Author at The Secrets of the Universe, I am a Biology and Chemistry high school student from Poland. I love writing about conquest and research in space and future possibilities for Humanity and Astrophysics.
In the oldest National Park in the world there is one of the most interesting geological objects known to mankind. Yellowstone Supervolcano sits between three states: Wyoming, Montana, Idaho in Western US. Its last serious activity happened about 64,000 years ago, however it is constantly monitored by United States Geological Survey. The term “supervolcano” was used by Helen Bridgeman in the travelogue "Conquering the World" and quickly gained popularity, later becoming most used name for the phenomena.
The origin of yellowstone hotspot
Despite years of research the origin of Yellowstone hotspot remains controversial and unproved. One of the most popular hypothesis suggest that the hotspot is the result of interactions between lithosphere and upper mantle convection. The other one tells that the deep mantle is responsible for it. Controversy about the volcano involve its sudden appearance in the records. There were also observations suggesting common origin of Yellowstone Supervolcano and Columbia Basalt Flows. They appeared at the same time and when Yellowstone hotspot moved to the north-east, Columbian disturbance moved within the same directions. Due to the newest theory, that was created by Ying Zhou, suggest that the anomalies were created by seismic wave-speed gap in the subducting Farallon slab, that caused the upwelling in lower mantle.
Over the last two million years Yellowstone showed its power a couple times. So far, we talk about three gigantic eruptions. Two of them are VEI 8 super-eruptions, the first one about 2.1 million years ago, the second 64,000 years ago. VEI 7 eruption happened 1.3 million years ago and produced over 67 tons of cubic material.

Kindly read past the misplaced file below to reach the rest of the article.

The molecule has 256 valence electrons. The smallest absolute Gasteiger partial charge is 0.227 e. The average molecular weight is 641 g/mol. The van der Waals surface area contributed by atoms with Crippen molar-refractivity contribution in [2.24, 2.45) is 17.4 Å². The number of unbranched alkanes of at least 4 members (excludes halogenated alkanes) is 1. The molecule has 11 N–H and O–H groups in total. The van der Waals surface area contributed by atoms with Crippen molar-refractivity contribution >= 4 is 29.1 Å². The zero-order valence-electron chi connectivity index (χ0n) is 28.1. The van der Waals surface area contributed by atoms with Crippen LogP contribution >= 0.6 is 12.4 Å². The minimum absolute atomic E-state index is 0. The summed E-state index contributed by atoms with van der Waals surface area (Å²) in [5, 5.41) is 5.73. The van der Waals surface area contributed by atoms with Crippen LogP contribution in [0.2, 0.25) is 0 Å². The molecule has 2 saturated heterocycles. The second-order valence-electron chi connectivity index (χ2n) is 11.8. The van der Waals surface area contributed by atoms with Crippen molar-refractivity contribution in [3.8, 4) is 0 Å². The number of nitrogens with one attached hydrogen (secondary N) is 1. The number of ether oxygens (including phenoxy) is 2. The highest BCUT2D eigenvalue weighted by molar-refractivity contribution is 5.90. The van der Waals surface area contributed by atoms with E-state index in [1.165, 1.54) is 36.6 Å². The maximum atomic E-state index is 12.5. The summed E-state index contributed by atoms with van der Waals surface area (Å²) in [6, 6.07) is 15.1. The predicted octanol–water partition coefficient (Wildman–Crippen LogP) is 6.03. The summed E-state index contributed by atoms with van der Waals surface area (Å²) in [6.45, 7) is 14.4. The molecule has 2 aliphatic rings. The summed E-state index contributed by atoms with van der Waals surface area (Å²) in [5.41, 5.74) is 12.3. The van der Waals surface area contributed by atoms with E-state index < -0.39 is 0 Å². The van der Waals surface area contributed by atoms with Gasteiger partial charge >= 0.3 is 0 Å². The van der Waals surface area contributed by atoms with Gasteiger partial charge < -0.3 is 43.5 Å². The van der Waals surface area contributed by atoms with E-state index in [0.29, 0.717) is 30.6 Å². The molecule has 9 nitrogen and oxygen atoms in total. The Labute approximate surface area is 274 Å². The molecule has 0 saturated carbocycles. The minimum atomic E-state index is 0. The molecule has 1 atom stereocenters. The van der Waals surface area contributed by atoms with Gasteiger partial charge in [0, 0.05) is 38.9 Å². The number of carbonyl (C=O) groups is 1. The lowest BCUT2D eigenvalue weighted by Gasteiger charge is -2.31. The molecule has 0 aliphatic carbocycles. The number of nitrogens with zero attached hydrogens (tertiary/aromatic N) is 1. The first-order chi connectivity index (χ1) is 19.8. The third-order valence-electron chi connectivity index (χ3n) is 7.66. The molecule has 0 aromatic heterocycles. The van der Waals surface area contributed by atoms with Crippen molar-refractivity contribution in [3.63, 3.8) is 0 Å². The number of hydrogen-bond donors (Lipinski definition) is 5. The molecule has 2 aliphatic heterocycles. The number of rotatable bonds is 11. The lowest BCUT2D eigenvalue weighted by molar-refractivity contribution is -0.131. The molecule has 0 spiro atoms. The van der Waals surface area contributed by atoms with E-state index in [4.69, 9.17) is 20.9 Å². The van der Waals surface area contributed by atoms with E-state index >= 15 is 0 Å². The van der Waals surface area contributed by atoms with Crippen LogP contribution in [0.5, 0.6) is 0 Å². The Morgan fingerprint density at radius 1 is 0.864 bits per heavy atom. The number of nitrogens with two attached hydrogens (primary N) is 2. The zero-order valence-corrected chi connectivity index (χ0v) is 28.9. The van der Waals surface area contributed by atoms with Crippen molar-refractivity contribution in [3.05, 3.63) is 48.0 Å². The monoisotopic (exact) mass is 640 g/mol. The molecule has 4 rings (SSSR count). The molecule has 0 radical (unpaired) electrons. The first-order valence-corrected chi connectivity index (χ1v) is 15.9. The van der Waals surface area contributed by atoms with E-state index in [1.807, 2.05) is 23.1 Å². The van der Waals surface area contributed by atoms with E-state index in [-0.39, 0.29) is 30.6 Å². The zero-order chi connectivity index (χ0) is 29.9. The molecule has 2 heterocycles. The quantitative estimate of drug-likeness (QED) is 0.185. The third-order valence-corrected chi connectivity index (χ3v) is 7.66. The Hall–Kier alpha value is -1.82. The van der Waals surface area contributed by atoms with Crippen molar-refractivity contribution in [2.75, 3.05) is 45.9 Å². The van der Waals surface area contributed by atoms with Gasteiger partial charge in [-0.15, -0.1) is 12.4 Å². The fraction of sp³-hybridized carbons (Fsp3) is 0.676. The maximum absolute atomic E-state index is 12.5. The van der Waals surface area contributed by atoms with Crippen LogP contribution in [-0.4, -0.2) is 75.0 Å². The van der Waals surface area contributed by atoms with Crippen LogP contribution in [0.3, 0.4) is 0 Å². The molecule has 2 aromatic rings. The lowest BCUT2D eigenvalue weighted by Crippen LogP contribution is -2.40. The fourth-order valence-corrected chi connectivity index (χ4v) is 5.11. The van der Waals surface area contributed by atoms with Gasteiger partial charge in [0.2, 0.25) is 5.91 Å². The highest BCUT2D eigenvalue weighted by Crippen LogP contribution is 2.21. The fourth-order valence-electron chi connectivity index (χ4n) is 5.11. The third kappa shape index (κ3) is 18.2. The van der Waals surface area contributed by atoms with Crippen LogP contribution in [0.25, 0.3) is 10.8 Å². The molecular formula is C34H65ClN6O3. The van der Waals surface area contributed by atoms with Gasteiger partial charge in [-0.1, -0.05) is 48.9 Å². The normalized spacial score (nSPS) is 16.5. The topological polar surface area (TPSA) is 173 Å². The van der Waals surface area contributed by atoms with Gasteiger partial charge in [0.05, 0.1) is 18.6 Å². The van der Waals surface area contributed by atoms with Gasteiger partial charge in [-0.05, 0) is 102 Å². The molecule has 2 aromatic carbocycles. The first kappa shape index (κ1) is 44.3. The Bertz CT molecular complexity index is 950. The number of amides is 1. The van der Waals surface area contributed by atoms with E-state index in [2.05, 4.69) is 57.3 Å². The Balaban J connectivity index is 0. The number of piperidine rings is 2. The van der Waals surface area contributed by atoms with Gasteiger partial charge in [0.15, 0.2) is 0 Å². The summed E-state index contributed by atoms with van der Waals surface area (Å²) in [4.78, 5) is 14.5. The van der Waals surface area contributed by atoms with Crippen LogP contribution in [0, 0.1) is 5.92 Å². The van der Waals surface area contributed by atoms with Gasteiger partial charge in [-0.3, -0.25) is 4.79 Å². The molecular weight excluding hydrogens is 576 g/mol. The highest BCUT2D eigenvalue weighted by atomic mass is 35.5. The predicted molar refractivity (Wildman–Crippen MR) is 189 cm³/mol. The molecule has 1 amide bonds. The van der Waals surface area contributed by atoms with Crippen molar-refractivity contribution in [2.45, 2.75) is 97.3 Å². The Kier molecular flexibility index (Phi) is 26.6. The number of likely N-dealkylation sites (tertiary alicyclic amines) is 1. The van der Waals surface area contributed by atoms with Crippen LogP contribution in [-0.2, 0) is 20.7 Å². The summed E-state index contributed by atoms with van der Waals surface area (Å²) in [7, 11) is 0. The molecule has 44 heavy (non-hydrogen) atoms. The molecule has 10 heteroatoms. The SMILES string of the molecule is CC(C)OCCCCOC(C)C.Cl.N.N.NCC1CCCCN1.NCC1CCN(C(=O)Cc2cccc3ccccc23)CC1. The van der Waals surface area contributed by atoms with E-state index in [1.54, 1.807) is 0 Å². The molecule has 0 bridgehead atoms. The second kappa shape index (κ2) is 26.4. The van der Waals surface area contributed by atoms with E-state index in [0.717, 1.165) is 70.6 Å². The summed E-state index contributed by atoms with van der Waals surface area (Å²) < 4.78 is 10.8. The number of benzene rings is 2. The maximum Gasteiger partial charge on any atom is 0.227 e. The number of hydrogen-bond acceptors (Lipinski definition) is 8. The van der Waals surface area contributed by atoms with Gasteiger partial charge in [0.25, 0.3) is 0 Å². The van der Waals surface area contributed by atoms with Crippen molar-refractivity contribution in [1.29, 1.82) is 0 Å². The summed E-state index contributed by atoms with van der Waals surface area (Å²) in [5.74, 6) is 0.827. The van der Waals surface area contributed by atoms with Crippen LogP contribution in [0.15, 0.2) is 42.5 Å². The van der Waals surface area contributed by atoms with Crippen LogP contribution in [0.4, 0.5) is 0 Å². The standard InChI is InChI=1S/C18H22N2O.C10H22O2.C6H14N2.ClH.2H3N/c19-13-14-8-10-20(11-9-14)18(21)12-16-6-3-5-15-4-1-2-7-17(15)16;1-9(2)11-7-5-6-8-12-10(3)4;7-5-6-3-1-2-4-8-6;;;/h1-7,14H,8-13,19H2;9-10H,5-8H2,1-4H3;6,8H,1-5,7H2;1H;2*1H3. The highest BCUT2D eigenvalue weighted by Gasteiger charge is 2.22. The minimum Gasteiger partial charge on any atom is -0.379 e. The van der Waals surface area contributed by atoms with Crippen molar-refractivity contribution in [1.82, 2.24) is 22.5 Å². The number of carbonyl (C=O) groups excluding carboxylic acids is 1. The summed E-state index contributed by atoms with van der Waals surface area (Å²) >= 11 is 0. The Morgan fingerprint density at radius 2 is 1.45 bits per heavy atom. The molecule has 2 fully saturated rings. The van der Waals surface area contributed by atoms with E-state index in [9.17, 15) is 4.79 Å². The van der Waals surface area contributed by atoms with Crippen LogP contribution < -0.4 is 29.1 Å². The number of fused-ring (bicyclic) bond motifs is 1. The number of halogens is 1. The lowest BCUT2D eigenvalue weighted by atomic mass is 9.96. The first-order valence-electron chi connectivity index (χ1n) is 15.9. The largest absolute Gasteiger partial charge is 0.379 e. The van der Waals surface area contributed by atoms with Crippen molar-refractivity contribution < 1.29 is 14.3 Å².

So, what would happen if the volcano erupted again? Assuming that the magnitude is the same as it was 2.1 million years ago, it would produce 588 tons of cubic material. That kind of eruption would destroy the whole park and will be extremely dangerous for the whole three states. However USGS assures that the risk of it happening in the next thousand years is “exceedingly low”. More likely disaster is a lava flow- a spurt of slowly oozing molten rock. It is way easier to predict and avoid that eruption It also causes less damage.
impact on ecosystem
Geologically speaking, volcanic activity in Yellowstone is quite recent phenomenon. Over the last 2 million years, three gigantic caldera eruptions have left their mark on the landscape and have influenced the Yellowstone ecosystem. Volcanic soils are one of the most fertile in the world, so after every eruption life exploded again. This created an unique ecosystem of Yellowstone we know today. The Greater Ecosystem of Yellowstone is one of the world's leading natural laboratories in ecology and geology, and is also home to the diverse native plants and animals of Yellowstone.